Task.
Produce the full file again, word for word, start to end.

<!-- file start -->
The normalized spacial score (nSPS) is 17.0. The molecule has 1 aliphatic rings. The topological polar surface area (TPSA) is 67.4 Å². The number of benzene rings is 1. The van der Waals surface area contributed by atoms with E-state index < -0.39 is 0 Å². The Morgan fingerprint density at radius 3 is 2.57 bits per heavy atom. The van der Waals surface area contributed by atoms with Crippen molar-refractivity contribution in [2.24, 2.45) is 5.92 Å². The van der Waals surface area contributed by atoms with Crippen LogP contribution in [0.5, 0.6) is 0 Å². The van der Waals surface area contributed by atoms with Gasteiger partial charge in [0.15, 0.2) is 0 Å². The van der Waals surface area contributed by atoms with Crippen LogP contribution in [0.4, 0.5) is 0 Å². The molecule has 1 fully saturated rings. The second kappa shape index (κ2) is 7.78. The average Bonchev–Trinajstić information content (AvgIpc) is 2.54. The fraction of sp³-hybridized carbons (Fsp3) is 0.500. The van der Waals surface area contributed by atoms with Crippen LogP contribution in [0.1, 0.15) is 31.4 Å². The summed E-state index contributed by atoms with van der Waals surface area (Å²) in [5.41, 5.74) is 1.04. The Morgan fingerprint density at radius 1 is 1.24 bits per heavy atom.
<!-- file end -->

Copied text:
The normalized spacial score (nSPS) is 17.0. The molecule has 1 aliphatic rings. The topological polar surface area (TPSA) is 67.4 Å². The number of benzene rings is 1. The van der Waals surface area contributed by atoms with E-state index < -0.39 is 0 Å². The Morgan fingerprint density at radius 3 is 2.57 bits per heavy atom. The van der Waals surface area contributed by atoms with Crippen molar-refractivity contribution in [2.24, 2.45) is 5.92 Å². The van der Waals surface area contributed by atoms with Crippen LogP contribution in [0.5, 0.6) is 0 Å². The van der Waals surface area contributed by atoms with Gasteiger partial charge in [0.15, 0.2) is 0 Å². The van der Waals surface area contributed by atoms with Crippen LogP contribution in [0.4, 0.5) is 0 Å². The molecule has 1 fully saturated rings. The second kappa shape index (κ2) is 7.78. The average Bonchev–Trinajstić information content (AvgIpc) is 2.54. The fraction of sp³-hybridized carbons (Fsp3) is 0.500. The van der Waals surface area contributed by atoms with Crippen LogP contribution in [0.1, 0.15) is 31.4 Å². The summed E-state index contributed by atoms with van der Waals surface area (Å²) in [5.41, 5.74) is 1.04. The Morgan fingerprint density at radius 1 is 1.24 bits per heavy atom.